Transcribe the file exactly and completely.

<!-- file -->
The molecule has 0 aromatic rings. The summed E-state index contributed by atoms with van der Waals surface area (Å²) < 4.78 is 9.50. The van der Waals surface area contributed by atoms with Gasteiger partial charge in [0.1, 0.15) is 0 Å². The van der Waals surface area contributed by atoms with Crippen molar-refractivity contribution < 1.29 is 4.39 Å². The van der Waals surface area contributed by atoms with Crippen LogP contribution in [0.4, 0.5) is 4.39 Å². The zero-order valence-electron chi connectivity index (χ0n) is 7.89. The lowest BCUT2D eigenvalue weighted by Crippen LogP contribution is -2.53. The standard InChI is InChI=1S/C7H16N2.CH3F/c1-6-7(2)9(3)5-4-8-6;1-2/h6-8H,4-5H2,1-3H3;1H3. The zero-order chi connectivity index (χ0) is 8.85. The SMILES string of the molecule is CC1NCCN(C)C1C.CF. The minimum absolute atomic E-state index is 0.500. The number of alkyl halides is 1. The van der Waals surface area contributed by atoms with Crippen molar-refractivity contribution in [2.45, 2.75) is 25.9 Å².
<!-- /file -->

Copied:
The molecule has 0 aromatic rings. The summed E-state index contributed by atoms with van der Waals surface area (Å²) < 4.78 is 9.50. The van der Waals surface area contributed by atoms with Gasteiger partial charge in [0.1, 0.15) is 0 Å². The van der Waals surface area contributed by atoms with Crippen molar-refractivity contribution < 1.29 is 4.39 Å². The van der Waals surface area contributed by atoms with Crippen LogP contribution in [0.4, 0.5) is 4.39 Å². The zero-order valence-electron chi connectivity index (χ0n) is 7.89. The lowest BCUT2D eigenvalue weighted by Crippen LogP contribution is -2.53. The standard InChI is InChI=1S/C7H16N2.CH3F/c1-6-7(2)9(3)5-4-8-6;1-2/h6-8H,4-5H2,1-3H3;1H3. The zero-order chi connectivity index (χ0) is 8.85. The SMILES string of the molecule is CC1NCCN(C)C1C.CF. The minimum absolute atomic E-state index is 0.500. The number of alkyl halides is 1. The van der Waals surface area contributed by atoms with Crippen molar-refractivity contribution in [2.45, 2.75) is 25.9 Å².